"Ayurveda: Mother of All Medicines"

#1 Aug 16th, 2012, 08:35
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movie on ayurveda

"In this documentary you are invited into the life and work of the South Indian Ayurveda physician Dr. V.P. Mohana Kumari. The introduction explains the background and philosophy of Ayurveda. Astasthana Pareeksha shows you the procedure of an Ayurveda consult. Preventive and healing is the well known Pancha Karma course. This treatment is shown in close detail through the eyes of a client, with the unique approach to treat mental diseases through an ancient spiritual color therapy, 'Kalam Ezhutu', at the end."
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#2 Aug 16th, 2012, 11:43
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An interesting area. I don't normally take the touchie feelie stuff too seriously. But, I had a friend who sufferred paralysis for 8 years without any relief from treatments only to have it cured by an Ayurvedic practitioner. Its hard to be completely skeptical in that circumstance.

Now it makes me think I should have checked out a dude who accosted me in the street at Secunderabad and said he knew how to cure my disability..
#3 Aug 16th, 2012, 16:17
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Quote:
I don't normally take the touchie feelie stuff too seriously.
What, like surgery, you mean?

Ayurveda is not really touchy-feely, even though massage is the aspect best known to the world. I'm sure you are aware that there is as much chemistry in ayurveda as there is in allopathy.

I'd say there's a difference between a therapy beings physically hands-on and being touchy-feely. There are massage systems so violent that one wonders how the recipient can stand to be on the receiving end: I'd rate ayurvedic massage as mild-wrestling-match! The experience of others, though, may vary hugely, as any good masseur will adjust to the patient and their needs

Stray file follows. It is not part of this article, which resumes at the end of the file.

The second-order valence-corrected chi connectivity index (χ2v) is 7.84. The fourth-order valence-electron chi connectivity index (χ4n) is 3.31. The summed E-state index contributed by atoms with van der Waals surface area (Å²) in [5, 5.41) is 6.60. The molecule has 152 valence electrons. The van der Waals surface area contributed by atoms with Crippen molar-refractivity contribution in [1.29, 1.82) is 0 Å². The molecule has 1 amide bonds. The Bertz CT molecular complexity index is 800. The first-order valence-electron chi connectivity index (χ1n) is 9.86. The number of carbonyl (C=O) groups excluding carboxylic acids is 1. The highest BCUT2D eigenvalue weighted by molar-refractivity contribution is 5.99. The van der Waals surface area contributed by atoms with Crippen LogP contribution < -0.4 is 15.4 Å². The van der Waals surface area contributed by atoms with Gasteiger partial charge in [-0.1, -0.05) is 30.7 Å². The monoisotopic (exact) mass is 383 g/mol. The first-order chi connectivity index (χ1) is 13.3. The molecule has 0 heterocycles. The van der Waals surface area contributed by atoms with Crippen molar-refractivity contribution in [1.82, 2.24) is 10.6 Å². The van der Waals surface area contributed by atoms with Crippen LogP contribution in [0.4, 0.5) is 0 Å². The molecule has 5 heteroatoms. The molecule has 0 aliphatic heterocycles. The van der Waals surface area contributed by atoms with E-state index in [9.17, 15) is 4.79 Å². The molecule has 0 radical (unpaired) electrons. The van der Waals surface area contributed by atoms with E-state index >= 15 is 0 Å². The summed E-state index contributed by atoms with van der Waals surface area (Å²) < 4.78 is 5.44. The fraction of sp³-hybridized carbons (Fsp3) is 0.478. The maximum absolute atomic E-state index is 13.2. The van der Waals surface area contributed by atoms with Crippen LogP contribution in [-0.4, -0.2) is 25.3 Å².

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#4 Aug 16th, 2012, 19:31
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Originally Posted by edwardseco View Post had a friend who sufferred paralysis for 8 years without any relief from treatments only to have it cured by an Ayurvedic practitioner.
had daily medical ayurvedic treatments (not just massage) for a back issue I had for 5 years when I was in Kerala this year. during the treatments it was the first time in 5 years that I woke up without pain. that, combined with my own yoga therapy practice, has kept me pain free.

edwardseco, by touchy-feely do you mean more like woo-woo (very technical word) new agey stuff?
#5 Aug 20th, 2012, 12:43
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Sorry to read about your pain. But: I am not surprised to read that you have/had a chronic back-ache. So far every yoga-teacher I know has had that. Or would you say you had it before you started doing yoga asanas?
#6 Aug 20th, 2012, 14:08
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Ayurveda.....

Though we cannot say that it is the mother of all medicines, it is much more systematic and holistic than other systems. The treatment is intended for the patient and not for the disease only.
Another thing which is astonishing is that the ancient 'Maharshis' had studied so many plants and minerals and found out the medicinal values of these and used these for treatment and there are descriptions of even surgery in "Charaka Samhita". I had some posts about "Hortus Malabaricus" in another thread. While translating this work from Latin to English the very well known botanist Dr.K.S.Manilal had studied many of the plants dealt in this and he was telling about the wonderful efficacy of these medicinal plants. More than 900 plants are studied in this voluminous work. He was wondering how so many plants could be documented and studied at that time when no laboratory facilities were unknown. Was it intuition or some other extra sensory perception we can only wonder.
#7 Aug 20th, 2012, 23:57
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Originally Posted by atala View Post Sorry to read about your pain. But: I am not surprised to read that you have/had a chronic back-ache. So far every yoga-teacher I know has had that. Or would you say you had it before you started doing yoga asanas?

My lower back pain stemmed from my being uber-flexible all my life in my lumbar spine and hips. I am the person in yoga classes whom teachers love to point out (which I hate) for being Miss Gumby, Miss Bendy, or Crazy Hips (as one of my teachers calls me.) People think being hyper-flexible is something great when actually it's not but that is the way yoga is presented. Without strengthening, it is easy for uber-flexible people like me to develop injuries. BTW, I have been teaching 10+ years, and a practitioner longer than that.

The pain is near the area of T12-L1 vertebra which is the point of my backbends. With my type of body my back does not need to become more flexible, it needs strengthening, which is what I do in my yoga therapy practice.

That being said, yoga is not one size fits all and my yoga therapy for MY back may not be suitable for someone else's back.